Why use background information? Background research:
Provides a good overview of the topic if you are unfamiliar with it. (example: a student doing a market research report on a company using a business research database to lookup information on a particular basis)
Helps identify important facts -- terminology, dates, events, history, organizations, etc (example: a student writing a literary analysis paper using a dictionary of literary terms)
Can help guide your thinking on a topic by providing a foundation. (example: a student completing a mock policy brief on fracking in Pennsylvania consulting a dictionary of environment and conservation)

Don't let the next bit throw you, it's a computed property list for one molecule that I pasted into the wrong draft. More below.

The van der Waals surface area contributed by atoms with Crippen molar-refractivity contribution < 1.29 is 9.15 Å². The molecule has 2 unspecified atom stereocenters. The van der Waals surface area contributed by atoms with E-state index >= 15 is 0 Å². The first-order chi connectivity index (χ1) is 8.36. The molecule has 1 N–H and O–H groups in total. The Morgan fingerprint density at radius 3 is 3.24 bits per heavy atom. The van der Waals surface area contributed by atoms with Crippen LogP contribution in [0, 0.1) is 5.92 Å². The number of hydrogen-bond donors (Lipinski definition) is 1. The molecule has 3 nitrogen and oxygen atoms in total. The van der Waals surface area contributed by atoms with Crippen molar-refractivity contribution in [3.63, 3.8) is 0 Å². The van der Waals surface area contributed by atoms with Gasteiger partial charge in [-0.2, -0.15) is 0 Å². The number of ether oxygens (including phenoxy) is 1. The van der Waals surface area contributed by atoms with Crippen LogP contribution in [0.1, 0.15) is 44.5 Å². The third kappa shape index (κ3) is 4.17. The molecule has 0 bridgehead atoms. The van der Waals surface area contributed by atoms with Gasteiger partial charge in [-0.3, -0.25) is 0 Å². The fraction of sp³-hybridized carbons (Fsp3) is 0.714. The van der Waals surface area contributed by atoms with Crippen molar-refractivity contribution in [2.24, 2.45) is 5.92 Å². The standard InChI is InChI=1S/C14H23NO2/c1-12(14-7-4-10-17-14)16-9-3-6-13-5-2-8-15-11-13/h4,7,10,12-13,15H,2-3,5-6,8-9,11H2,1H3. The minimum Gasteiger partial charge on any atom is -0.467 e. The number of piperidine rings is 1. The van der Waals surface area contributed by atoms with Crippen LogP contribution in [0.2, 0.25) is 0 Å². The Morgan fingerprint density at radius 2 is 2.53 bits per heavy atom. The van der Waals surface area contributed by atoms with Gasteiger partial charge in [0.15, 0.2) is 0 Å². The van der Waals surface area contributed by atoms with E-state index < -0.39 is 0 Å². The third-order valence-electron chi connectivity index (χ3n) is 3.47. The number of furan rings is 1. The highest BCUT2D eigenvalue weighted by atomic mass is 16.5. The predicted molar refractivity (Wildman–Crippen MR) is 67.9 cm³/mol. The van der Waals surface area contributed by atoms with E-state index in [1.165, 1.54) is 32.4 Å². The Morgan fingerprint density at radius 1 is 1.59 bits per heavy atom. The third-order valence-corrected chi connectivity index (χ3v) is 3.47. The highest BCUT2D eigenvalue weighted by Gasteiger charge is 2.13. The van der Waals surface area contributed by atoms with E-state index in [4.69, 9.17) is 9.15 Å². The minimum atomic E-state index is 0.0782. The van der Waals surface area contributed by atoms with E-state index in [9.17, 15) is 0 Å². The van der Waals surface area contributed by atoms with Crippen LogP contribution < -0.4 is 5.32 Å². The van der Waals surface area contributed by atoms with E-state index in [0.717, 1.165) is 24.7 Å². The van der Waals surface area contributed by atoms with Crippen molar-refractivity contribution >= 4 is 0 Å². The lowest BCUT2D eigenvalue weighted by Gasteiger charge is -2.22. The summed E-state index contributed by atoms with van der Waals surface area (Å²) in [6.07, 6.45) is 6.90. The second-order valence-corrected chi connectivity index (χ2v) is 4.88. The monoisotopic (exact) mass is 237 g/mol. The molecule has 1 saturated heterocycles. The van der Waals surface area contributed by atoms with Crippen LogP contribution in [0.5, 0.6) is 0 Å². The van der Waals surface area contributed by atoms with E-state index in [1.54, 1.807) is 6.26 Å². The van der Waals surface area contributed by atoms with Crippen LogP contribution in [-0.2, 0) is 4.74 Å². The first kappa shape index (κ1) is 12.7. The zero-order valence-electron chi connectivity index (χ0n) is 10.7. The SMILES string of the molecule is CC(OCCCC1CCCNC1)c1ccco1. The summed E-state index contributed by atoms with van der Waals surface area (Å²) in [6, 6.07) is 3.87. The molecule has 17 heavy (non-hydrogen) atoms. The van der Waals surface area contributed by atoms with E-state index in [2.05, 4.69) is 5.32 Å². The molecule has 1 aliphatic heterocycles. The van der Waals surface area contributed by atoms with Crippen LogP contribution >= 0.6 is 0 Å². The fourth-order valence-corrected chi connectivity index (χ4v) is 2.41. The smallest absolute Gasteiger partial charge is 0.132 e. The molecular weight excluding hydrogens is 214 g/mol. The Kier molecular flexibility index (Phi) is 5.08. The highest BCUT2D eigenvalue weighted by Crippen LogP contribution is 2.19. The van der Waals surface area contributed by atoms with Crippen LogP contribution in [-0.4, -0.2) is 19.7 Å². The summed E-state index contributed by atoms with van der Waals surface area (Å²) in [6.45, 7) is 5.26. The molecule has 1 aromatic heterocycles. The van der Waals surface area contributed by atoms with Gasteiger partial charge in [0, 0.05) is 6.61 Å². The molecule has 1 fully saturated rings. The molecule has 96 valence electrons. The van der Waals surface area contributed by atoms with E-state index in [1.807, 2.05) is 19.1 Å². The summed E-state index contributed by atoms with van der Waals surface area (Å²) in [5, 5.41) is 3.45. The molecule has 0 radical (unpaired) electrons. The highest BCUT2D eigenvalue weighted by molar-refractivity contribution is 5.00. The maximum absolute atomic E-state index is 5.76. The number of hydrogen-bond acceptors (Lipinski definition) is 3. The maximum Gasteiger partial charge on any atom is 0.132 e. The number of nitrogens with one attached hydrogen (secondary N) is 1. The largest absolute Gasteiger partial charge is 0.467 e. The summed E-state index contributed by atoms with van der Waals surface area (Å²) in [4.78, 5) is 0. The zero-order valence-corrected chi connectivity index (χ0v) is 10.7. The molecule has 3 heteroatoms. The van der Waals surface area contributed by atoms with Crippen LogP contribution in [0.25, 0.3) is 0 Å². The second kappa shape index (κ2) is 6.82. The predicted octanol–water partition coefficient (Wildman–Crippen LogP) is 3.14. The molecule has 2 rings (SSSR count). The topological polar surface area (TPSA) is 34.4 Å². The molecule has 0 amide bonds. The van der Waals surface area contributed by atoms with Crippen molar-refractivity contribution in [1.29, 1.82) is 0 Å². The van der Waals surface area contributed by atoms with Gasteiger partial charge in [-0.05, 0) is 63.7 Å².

Leads to bibliographies which provide additional sources of information. (example: a student writing a literature review on clinical treatment of postpartum depression researching the history of postpartum depression in a psychology encyclopedia)
Oxford Reference includes dictionaries, including authoritative dictionaries for many languages, encyclopedias, and companions, featuring more in-depth but still brief entries, e.g. Oxford Companion to Classical Civilization.
An excellent source for background information and getting started on a topic, CQ Researcher encompasses original, comprehensive reporting and analysis on issues in the news. It offers in-depth, unbiased coverage of political and social issues.
Covers a wide range of topics including: health, international affairs, education, the environment, technology, the U.S. economy, crime, and civil liberties.